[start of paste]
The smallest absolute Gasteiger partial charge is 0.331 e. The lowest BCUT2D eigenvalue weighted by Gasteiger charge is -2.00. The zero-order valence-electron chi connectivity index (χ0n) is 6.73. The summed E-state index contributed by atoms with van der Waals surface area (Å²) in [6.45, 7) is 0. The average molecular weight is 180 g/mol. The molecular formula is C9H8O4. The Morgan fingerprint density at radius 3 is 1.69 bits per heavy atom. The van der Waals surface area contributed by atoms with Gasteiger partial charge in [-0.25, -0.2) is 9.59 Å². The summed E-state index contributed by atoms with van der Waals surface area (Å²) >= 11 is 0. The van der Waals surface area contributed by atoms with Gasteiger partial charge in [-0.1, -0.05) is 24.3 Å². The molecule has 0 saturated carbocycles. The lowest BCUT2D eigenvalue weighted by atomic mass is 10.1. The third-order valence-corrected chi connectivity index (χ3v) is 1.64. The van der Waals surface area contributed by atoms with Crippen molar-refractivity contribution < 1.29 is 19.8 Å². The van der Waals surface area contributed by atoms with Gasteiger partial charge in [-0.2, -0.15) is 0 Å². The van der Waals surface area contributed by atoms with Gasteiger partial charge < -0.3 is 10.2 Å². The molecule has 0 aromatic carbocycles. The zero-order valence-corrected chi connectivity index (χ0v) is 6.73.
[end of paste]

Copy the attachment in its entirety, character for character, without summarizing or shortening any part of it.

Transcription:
The smallest absolute Gasteiger partial charge is 0.331 e. The lowest BCUT2D eigenvalue weighted by Gasteiger charge is -2.00. The zero-order valence-electron chi connectivity index (χ0n) is 6.73. The summed E-state index contributed by atoms with van der Waals surface area (Å²) in [6.45, 7) is 0. The average molecular weight is 180 g/mol. The molecular formula is C9H8O4. The Morgan fingerprint density at radius 3 is 1.69 bits per heavy atom. The van der Waals surface area contributed by atoms with Gasteiger partial charge in [-0.25, -0.2) is 9.59 Å². The summed E-state index contributed by atoms with van der Waals surface area (Å²) >= 11 is 0. The van der Waals surface area contributed by atoms with Gasteiger partial charge in [-0.1, -0.05) is 24.3 Å². The molecule has 0 saturated carbocycles. The lowest BCUT2D eigenvalue weighted by atomic mass is 10.1. The third-order valence-corrected chi connectivity index (χ3v) is 1.64. The van der Waals surface area contributed by atoms with Crippen molar-refractivity contribution < 1.29 is 19.8 Å². The van der Waals surface area contributed by atoms with Gasteiger partial charge in [-0.2, -0.15) is 0 Å². The van der Waals surface area contributed by atoms with Gasteiger partial charge < -0.3 is 10.2 Å². The molecule has 0 aromatic carbocycles. The zero-order valence-corrected chi connectivity index (χ0v) is 6.73.